Again, income is generated through the exchange of a good or service for dollars. So then, is there a way to participate on the receiving end of the dollars without having to come out of retirement? Well, yes there is; by investing in a company that produces goods and/or services in return for a percentage of its growth over time, its income, or both.  Problem is, the risk: You could, alas, invest your life savings into a company that ultimately fails, leaving you no choice but to come out of retirement and leverage your inventiveness, or your services, or both.

So, the notion of investing in one company doesn't set well when one's looking for greater assurance that he/she can stay retired in a manner that he/she hopes to become accustomed to. Now you're wondering if there's a way to invest in a number of companies and, therefore, eliminate the risk that the failure of one, or even a few, forces you out of retirement---or into a lifestyle you'd prefer not to become accustomed to? Well, yes there is. It's, are you ready?, the dreaded (or lately dreaded) stock market.

Yep, you can become an owner of the companies you buy your stuff from. And when you do it through investment funds, you do it in a hugely diversified way. For example, if you happen to be one of our retiree clients, you’ll get a slice of the dividends and whatever growth Procter and Gamble can realize by selling:

Product Images P&G

And whatever GE can realize by selling:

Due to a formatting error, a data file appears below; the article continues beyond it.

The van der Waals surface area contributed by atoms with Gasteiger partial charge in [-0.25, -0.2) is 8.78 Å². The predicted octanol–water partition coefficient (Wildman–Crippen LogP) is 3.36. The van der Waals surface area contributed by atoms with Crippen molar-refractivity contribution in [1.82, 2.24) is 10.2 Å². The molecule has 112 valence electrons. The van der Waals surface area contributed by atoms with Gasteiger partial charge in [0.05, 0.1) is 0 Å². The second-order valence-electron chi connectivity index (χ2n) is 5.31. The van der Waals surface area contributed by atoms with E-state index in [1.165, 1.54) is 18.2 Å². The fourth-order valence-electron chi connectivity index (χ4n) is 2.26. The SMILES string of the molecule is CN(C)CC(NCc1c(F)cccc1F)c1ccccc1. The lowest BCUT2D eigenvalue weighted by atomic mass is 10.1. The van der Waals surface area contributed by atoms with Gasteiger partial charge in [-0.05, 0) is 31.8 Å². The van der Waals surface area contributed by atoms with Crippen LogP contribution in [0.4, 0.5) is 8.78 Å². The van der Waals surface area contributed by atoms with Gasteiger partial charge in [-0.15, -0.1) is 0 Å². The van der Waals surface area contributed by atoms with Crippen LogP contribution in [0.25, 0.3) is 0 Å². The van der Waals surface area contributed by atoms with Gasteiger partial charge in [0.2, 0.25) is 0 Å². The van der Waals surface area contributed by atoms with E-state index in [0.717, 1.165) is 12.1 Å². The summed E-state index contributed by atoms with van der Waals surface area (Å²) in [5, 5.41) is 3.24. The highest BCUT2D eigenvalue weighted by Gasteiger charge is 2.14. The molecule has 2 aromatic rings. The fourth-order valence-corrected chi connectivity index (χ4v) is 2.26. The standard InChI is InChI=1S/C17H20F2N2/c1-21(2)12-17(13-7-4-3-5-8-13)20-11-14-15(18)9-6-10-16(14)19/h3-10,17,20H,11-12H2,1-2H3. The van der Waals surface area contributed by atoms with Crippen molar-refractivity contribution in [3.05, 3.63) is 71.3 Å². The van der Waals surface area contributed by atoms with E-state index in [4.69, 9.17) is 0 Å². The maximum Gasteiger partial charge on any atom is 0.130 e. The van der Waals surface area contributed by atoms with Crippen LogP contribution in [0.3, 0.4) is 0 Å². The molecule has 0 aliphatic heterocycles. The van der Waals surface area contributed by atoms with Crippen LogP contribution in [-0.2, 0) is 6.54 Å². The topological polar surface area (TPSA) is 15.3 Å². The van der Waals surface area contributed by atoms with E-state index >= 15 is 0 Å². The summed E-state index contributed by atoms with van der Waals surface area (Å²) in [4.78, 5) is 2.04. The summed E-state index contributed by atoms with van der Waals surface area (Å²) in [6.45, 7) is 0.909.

Product Images GE

And Kroger can realize by selling:

Product images Kroger

And Merck can realize by selling:

Product images Merck

And CVS can realize by selling whatever's inside there:

Product Images CVS

And Johnson and Johnson can realize by selling:

Product images JnJ

And Apple can realize by selling:

Product images Apple

You’ll even get a slice of whatever this guy can produce:

Product images Buffet pic

Of course the above is the very short list of what resides in your portfolio.

So, while the prices of the stocks of what will continue to be the world’s finest companies fluctuate as generally short-term thinking market participants trade amongst themselves, you approach the world of investing like the gent in that last photo.
There seems to be some perverse human characteristic that likes to make easy things difficult.

I never attempt to make money on the stock market. I buy on the assumption that they could close the market the next day and not reopen it for five years.

Time is the friend of the wonderful company, the enemy of the mediocre.

We believe that according the name 'investors' to institutions that trade actively is like calling someone who repeatedly engages in one-night stands a 'romantic.'

Only buy something that you'd be perfectly happy to hold if the market shut down for 10 years.

All Warren Buffett